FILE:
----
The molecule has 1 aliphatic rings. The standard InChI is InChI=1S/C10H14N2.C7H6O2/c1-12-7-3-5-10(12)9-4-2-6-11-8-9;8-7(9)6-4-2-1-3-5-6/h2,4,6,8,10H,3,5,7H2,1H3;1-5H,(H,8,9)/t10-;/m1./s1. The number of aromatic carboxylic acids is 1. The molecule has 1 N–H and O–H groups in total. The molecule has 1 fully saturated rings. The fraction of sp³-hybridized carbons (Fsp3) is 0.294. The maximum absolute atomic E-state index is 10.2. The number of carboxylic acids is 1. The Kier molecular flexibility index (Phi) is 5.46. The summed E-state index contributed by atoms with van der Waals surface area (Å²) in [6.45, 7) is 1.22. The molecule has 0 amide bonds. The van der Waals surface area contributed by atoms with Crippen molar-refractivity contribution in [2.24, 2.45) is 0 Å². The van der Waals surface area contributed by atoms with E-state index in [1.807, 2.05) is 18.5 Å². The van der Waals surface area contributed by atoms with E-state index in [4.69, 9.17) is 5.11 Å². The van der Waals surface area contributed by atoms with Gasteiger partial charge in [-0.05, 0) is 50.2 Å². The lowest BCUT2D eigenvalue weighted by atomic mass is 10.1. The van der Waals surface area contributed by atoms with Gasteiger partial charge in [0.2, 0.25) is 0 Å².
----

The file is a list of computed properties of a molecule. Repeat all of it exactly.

The molecule has 1 aliphatic rings. The standard InChI is InChI=1S/C10H14N2.C7H6O2/c1-12-7-3-5-10(12)9-4-2-6-11-8-9;8-7(9)6-4-2-1-3-5-6/h2,4,6,8,10H,3,5,7H2,1H3;1-5H,(H,8,9)/t10-;/m1./s1. The number of aromatic carboxylic acids is 1. The molecule has 1 N–H and O–H groups in total. The molecule has 1 fully saturated rings. The fraction of sp³-hybridized carbons (Fsp3) is 0.294. The maximum absolute atomic E-state index is 10.2. The number of carboxylic acids is 1. The Kier molecular flexibility index (Phi) is 5.46. The summed E-state index contributed by atoms with van der Waals surface area (Å²) in [6.45, 7) is 1.22. The molecule has 0 amide bonds. The van der Waals surface area contributed by atoms with Crippen molar-refractivity contribution in [2.24, 2.45) is 0 Å². The van der Waals surface area contributed by atoms with E-state index in [1.807, 2.05) is 18.5 Å². The van der Waals surface area contributed by atoms with E-state index in [4.69, 9.17) is 5.11 Å². The van der Waals surface area contributed by atoms with Gasteiger partial charge in [-0.05, 0) is 50.2 Å². The lowest BCUT2D eigenvalue weighted by atomic mass is 10.1. The van der Waals surface area contributed by atoms with Gasteiger partial charge in [0.2, 0.25) is 0 Å².